The first state has ceased, nor can it be continued; for these officers were constituted, — 1. By an immediate call from Christ, as was Paul, Gal. i. 1, which none now are, nor have been since the decease of them who were so called at first; 2. By extraordinary gifts and power, which Christ doth not continue to communicate; 3. By divine inspiration and infallible guidance, both in preaching the word and appointing things necessary in the churches, which none now pretend unto; 4. By extensive commission, giving them power towards all the world for their conversion, and over all churches for their edification. Of these officers, in their distinction into apostles and evangelists, with their call, gifts, power, and work, I have treated at large in my “Discourse of Spiritual Gifts.”33    These words are printed in the original edition as if they were the title of a particular treatise by our author. His treatise under that title will be found in vol. iv. of his doctrinal works; but it seems to have been published in 1693, twelve years after the present work appeared. Such a discourse is promised in his preface to his treatise on “the Work of the Holy Spirit in Prayer,” which was published in 1682, a year after the publication of the present work. There is some discussion on the subject of spiritual gifts in the first chapter of his great work on the Holy Spirit; but a special and separate treatise seems alluded to in the text above. To the “Discourse of Spiritual Gifts,” as published in 1693, there is a preface by Nathaniel Mather; from which the reader is led to infer that it was then published for the first time. Perhaps the difficulty may be obviated by the supposition that Owen intended to publish it immediately, and refers to it in this work by anticipation. — Ed. The state and condition of the church with respect unto them has utterly ceased; and nothing can be more vain than to pretend any succession unto them, in the whole or any part of their office, unless men 250can justify their claim unto it by any or all of those things which concurred unto it in the apostles, which they cannot do.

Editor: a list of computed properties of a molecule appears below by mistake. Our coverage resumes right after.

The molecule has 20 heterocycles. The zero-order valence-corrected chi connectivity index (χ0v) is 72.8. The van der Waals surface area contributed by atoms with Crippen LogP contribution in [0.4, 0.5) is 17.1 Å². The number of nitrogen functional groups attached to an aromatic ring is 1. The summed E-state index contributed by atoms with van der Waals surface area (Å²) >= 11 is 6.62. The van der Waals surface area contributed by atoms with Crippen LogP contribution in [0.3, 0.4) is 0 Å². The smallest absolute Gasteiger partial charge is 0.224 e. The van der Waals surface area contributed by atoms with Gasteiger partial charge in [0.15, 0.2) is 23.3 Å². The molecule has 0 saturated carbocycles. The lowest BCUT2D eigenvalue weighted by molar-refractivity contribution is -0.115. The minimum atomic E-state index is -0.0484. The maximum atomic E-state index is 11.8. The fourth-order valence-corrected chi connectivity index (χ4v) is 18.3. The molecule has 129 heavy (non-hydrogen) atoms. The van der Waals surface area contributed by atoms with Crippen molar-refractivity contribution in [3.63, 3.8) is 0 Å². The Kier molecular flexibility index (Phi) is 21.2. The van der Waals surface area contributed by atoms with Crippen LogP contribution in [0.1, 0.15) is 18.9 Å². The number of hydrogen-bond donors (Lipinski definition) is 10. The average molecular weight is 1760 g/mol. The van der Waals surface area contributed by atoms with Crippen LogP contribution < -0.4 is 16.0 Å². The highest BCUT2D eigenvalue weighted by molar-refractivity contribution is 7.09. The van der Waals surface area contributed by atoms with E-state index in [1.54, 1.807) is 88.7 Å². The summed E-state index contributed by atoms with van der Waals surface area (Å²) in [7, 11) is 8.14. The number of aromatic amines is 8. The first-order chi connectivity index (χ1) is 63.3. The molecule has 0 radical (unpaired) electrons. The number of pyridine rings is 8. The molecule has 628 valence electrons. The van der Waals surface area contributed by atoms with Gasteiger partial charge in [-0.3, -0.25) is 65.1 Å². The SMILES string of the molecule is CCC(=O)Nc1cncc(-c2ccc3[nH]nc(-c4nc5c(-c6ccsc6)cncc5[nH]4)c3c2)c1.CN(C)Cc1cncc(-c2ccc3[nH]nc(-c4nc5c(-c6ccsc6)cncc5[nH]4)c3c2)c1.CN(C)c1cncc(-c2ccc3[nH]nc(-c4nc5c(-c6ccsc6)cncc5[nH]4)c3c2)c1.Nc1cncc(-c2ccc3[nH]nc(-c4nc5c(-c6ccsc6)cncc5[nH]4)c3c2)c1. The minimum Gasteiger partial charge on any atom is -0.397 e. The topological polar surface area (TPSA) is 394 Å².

But it doth not hence follow that the church-state instituted by Christ did fail thereon, or doth now so fail, because it is impossible that these apostles should have any successors in their office or the discharge of it; for by the authority of the Lord Christ, the church was to be continued under ordinary officers, without the call, gifts, or power of the others that were to cease. Under these the church-state was no less divine than under the former; for there were two things in it:— 1. That the offices themselves were of the appointment of Christ; and if they were not so, we confess the divine right of the church-state would have ceased. The office of the apostles and evangelists was to cease, as hath been declared; and it did cease actually, in that Christ after them did call no more unto that orifice, nor provided any way or means whereby any one should be made partaker of it. And for any to pretend a succession in office, or any part of their office, without any of those things which did constitute it, is extreme presumption. It is therefore granted, that if there were not other offices appointed by the authority of Christ, it had not been in the power of man to make or appoint any unto that purpose, and the church-state itself must have ceased. But this he hath done, Eph. iv. 11, 12; 1 Cor. xii. 28. 2. That persons were to be interested in these offices according unto the way and means by him prescribed; which were not such as depended on his own immediate extraordinary actings, as it was with the former sort, but such as consisted in the church’s acting according to his law and in obedience unto his commands.

This church-state was appointed by the authority of Christ. The direction which he gave in his own person for addresses unto the church in case of scandal, which is an obliging institution for all ages, Matt. xviii. 17–20, proves that he had appointed a church-state that should abide through them all. And when there was a church planted at Jerusalem, there were not only apostles in it, according to its first state, but elders also, which respected its second state that was approaching, Acts xv. 23; the apostles being in office before that church-state, the elders [being] ordained in it: so chap. xi. 30. And the apostles “ordained them elders in every church,” Acts xiv. 23, Tit. i. 5, 1 Tim. v. 17; whom they affirmed to be made so by the Holy Ghost, Acts xx. 28. The churches to whom the apostle Paul wrote his epistles were such, all of them under the rule of ordinary officers, 251Phil. i. 1. Rules and laws are given for their ordination in all ages, Tit. i.; 1 Tim. iii.; and the Lord Christ treateth from heaven with his churches in this state and order, Rev. i., ii., iii. He hath promised his presence with them unto the consummation of all things, Matt. xviii. 20, xxviii. 20, and assigned them their duty until his second coming, 1 Cor. xi. 26; with other evidences of the same truth innumerable.